Nature does a lot to help our fruits and vegetables along, especially by providing a bunch of beneficial insects to pollinate our crops and prey on pests. It’s impossible to say just how valuable these creepy crawlies are in keeping the cycle of garden life going, but we are very indebted to them!
It wasn’t so long ago that most gardening books recommended spraying a crop to within an inch of its life whenever the tiniest pest dared to rear its head. Thankfully these are more enlightened times and rather than wipe out both pest and predator gardeners are nowadays encouraged to strike a balance in the kitchen garden, nurturing the beneficial creatures so that they in turn can get rid of the undesirable ones. Making or buying an insect hotel is a great way to achieve this.
An insect hotel offers free living space to its occupants. In return, when it’s time to check out they’ll be right on site to go about their pollination and pest control – a mutually beneficial relationship. The good news is it costs nothing to make an insect hotel, just a little time and effort. Invertebrates aren’t fussy as long as they have got somewhere to bed down and lay their eggs, so you can go as elaborate or simple as your tastes permit.
While it is fun to make your own hotel, ready-made insect hotels are also available to buy, and Giordano’s is carrying them for the first time this season.
The simplest structure is a wooden box open at one end and stuffed with the material that insects will bed down in. Make sure your hotel is watertight so its residents don’t get a drenching after every downpour. You can make lots of small hotels or one major high-rise.
Decorating the rooms of your insect hotel is the creative part. Think like a bug and pander to their every need! Different types of insect will prefer different room furnishings. If your hotel is big enough you can mix and match, using different materials within each layer or section. Try one or more of the following materials.
Drilled wood: Solitary bees and wasps are attracted to holes drilled into wood as they offer the perfect place to lay their eggs in peace. Holes of different sizes offer spaces for different species.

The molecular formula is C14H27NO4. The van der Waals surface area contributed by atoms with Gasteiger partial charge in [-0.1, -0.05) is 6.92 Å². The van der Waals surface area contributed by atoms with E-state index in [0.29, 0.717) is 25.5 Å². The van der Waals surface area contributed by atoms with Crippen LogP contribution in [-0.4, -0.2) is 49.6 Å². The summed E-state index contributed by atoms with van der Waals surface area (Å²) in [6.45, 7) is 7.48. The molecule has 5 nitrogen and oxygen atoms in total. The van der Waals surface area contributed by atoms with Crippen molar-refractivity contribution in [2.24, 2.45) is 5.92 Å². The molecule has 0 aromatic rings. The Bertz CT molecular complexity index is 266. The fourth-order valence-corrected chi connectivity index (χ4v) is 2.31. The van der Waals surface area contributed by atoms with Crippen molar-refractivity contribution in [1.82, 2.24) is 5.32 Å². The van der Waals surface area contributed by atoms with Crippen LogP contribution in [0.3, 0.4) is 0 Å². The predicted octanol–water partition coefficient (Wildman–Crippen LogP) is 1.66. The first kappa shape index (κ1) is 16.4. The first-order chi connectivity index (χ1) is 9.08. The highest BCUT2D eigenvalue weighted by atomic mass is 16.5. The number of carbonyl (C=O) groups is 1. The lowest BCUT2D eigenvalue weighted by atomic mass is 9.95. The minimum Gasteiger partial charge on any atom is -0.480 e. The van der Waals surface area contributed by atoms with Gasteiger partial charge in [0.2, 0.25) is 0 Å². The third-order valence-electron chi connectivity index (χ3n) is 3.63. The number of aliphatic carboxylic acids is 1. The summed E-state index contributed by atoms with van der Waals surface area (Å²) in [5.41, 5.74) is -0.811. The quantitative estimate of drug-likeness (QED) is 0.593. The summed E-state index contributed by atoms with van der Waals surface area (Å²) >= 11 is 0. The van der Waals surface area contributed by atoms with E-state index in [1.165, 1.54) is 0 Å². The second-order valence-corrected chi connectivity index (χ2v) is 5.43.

Rotting logs: Perfect for wood-boring beetles whose larvae will feast on the decaying wood. Spiders like this too.
Twigs, sticks and stems: Bundled together, sticks and twigs of different sizes offer welcome lodgings for ground beetles. You’ll also be offering a vacancy to ladybugs, which suck up aphids and nuisance insects such as mites, and hoverflies, which are both pollinator and pest patroller.
Bamboo canes: Hollow stems such as bamboo canes provide another hidey hole for solitary bees, who will lay their eggs then seal up the hole using mud or leaf litter.
For more on how to make your own bug hotel, click on this link. https://gardentherapy.ca/build-a-bug-hotel/
To buy one ready-made for your yard, visit us at Giordano’s Gift and Garden and get one like the one pictured here:
It’s all very well building or buying a handsomely equipped insect hotel but for it to become the destination of choice it has to be in prime position. Set your hotel up in a sheltered area of the garden or a spot away from the prevailing wind. Most insects prefer slightly damp conditions but solitary bees demand the sunniest aspect possible to help them get out and about on a cold day. Your hotel will become fully occupied quicker if it is located close to an existing insect hotspot: a hedge, bank of nectar-rich flowers or a pond, for example.
Don’t limit your insect-attracting ambitions to just one hotel. Remember that as well as helping the gardener out, insects support animals higher up the food chain, which will in turn go on to help us out. Log piles left in out-of-the-way corners, wildflowers sown around the perimeter of your productive plot, or a small pond are just a few of the other ways you can help. By doing so you’ll be enriching the local ecosystem and ensuring your garden is as productive as it can be.